Kagan Tumer's Publications

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Efficient Reward Functions for Adaptive Multi-Rover Systems. K. Tumer and A. Agogino. In AAMAS-05 Workshop on Learning and Adaptation in Multiagent Systems, Utrecht, Netherlands, July 2005.

Abstract

This paper addresses how efficient reward methods can be applied to multiple agents co-evolving in noisy and changing environments, under communication limitations. This problem is approached by ``factoring'' a global reward over all agents into agent-specific rewards that have two key properties: 1) agents maximizing their agent-specific rewards will tend to maximize the global reward, 2) an agent's action has a large influence over its agent-specific reward allowing it to evolve quickly. Agents using these agent-specific rewards are tested in episodic and non-episodic, continuous-space multi-rover environment where rovers evolve to maximize a global reward function over all rovers. The environments are dynamic (i.e. changes over time) and can be noisy and can restrict communication between agents . We show that a control policy evolved using these agent-specific rewards outperforms global reward methods by up to 400\%.More notably, in the presence of a larger number of rovers or roverswith noisy and communication limited sensors, the proposed methodoutperforms global reward by a higher percentage than innoise-free conditions with a small number of rovers.

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BibTeX Entry

@incollection{tumer-agogino_lamas05,
        author = {K. Tumer and A. Agogino},
        title = {Efficient Reward Functions for Adaptive Multi-Rover Systems},
        booktitle = {AAMAS-05 Workshop on Learning and Adaptation in Multiagent Systems},
        address = {Utrecht, Netherlands},
	editors = {K. Tuyls and P. Jan't Hoen and S. Sen and K. Verbeeck},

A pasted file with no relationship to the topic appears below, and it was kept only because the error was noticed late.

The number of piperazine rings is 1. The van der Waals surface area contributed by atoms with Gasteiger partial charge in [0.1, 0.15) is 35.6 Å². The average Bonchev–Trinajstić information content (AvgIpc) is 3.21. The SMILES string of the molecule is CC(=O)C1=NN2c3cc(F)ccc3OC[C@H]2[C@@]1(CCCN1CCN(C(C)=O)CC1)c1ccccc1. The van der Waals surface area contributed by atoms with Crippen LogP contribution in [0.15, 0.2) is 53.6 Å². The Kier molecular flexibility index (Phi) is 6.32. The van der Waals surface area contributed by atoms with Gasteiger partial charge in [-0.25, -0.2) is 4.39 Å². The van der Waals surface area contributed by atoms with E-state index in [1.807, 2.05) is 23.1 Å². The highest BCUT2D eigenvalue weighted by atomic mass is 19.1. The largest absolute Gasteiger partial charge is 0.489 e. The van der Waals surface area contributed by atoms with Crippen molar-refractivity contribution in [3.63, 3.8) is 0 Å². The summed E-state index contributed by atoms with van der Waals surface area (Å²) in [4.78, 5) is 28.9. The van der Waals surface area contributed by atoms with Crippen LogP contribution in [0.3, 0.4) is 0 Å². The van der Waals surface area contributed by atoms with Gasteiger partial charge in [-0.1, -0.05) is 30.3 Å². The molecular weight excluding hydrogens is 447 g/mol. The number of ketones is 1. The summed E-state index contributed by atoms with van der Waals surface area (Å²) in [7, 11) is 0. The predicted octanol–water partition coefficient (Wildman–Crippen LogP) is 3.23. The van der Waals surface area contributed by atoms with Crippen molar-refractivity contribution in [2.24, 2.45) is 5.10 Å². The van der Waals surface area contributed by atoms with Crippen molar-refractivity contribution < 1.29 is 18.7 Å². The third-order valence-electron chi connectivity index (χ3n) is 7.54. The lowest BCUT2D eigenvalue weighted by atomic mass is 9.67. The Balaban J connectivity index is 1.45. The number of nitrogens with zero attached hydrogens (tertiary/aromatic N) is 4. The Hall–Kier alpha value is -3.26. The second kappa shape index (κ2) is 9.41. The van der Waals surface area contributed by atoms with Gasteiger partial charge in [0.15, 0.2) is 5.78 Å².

month = {July},
	abstract = {This paper addresses how efficient reward methods can be applied to multiple agents co-evolving in noisy and changing environments, under communication limitations. This problem is approached by ``factoring'' a global reward over all agents into agent-specific rewards that have two key properties: 1) agents maximizing their agent-specific rewards will tend to maximize the global reward, 2) an agent's action has a large influence over its agent-specific reward allowing it to evolve quickly. Agents using these agent-specific rewards are tested in episodic and non-episodic, continuous-space multi-rover environment where rovers evolve to maximize a global reward function over all rovers. The environments are dynamic (i.e. changes over time) and can be noisy and can restrict communication between agents . We show that a control policy evolved using these agent-specific rewards outperforms global reward methods by up to 400\%.
More notably, in the presence of a larger number of rovers or rovers
with noisy and communication limited sensors, the proposed method
outperforms global reward by a higher percentage than in
noise-free conditions with a small number of rovers.},
	bib2html_pubtype = {Workshop/Symposium Papers},
	bib2html_rescat = {Multiagent Systems, Robotics},
        year = {2005}
}

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